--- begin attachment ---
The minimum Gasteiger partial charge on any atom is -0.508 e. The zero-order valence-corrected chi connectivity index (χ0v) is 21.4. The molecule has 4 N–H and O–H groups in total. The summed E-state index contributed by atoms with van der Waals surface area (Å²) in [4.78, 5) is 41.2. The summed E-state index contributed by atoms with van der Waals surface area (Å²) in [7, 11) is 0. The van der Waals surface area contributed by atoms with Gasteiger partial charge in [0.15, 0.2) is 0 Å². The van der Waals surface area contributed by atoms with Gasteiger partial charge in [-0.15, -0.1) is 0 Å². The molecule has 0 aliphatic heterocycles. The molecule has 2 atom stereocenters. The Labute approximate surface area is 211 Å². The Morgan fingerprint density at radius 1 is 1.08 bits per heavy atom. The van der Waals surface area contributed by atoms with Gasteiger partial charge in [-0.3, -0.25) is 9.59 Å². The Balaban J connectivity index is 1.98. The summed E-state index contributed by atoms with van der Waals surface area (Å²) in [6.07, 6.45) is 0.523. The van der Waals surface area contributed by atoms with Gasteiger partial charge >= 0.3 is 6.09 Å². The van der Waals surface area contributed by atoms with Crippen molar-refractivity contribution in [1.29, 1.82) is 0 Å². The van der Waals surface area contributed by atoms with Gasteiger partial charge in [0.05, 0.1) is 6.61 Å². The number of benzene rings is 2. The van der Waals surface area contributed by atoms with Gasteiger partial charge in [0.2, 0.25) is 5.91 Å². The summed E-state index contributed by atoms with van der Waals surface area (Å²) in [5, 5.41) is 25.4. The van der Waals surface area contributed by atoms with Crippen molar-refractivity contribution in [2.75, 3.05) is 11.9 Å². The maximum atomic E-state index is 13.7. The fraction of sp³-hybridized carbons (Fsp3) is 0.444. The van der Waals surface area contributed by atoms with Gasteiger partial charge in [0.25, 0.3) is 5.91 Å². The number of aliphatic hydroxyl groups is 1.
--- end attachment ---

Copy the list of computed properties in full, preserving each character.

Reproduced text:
The minimum Gasteiger partial charge on any atom is -0.508 e. The zero-order valence-corrected chi connectivity index (χ0v) is 21.4. The molecule has 4 N–H and O–H groups in total. The summed E-state index contributed by atoms with van der Waals surface area (Å²) in [4.78, 5) is 41.2. The summed E-state index contributed by atoms with van der Waals surface area (Å²) in [7, 11) is 0. The van der Waals surface area contributed by atoms with Gasteiger partial charge in [0.15, 0.2) is 0 Å². The van der Waals surface area contributed by atoms with Gasteiger partial charge in [-0.15, -0.1) is 0 Å². The molecule has 0 aliphatic heterocycles. The molecule has 2 atom stereocenters. The Labute approximate surface area is 211 Å². The Morgan fingerprint density at radius 1 is 1.08 bits per heavy atom. The van der Waals surface area contributed by atoms with Gasteiger partial charge in [-0.3, -0.25) is 9.59 Å². The Balaban J connectivity index is 1.98. The summed E-state index contributed by atoms with van der Waals surface area (Å²) in [6.07, 6.45) is 0.523. The van der Waals surface area contributed by atoms with Gasteiger partial charge >= 0.3 is 6.09 Å². The van der Waals surface area contributed by atoms with Crippen molar-refractivity contribution in [1.29, 1.82) is 0 Å². The van der Waals surface area contributed by atoms with Gasteiger partial charge in [0.05, 0.1) is 6.61 Å². The number of benzene rings is 2. The van der Waals surface area contributed by atoms with Gasteiger partial charge in [0.2, 0.25) is 5.91 Å². The summed E-state index contributed by atoms with van der Waals surface area (Å²) in [5, 5.41) is 25.4. The van der Waals surface area contributed by atoms with Crippen molar-refractivity contribution in [2.75, 3.05) is 11.9 Å². The maximum atomic E-state index is 13.7. The fraction of sp³-hybridized carbons (Fsp3) is 0.444. The van der Waals surface area contributed by atoms with Gasteiger partial charge in [0.25, 0.3) is 5.91 Å². The number of aliphatic hydroxyl groups is 1.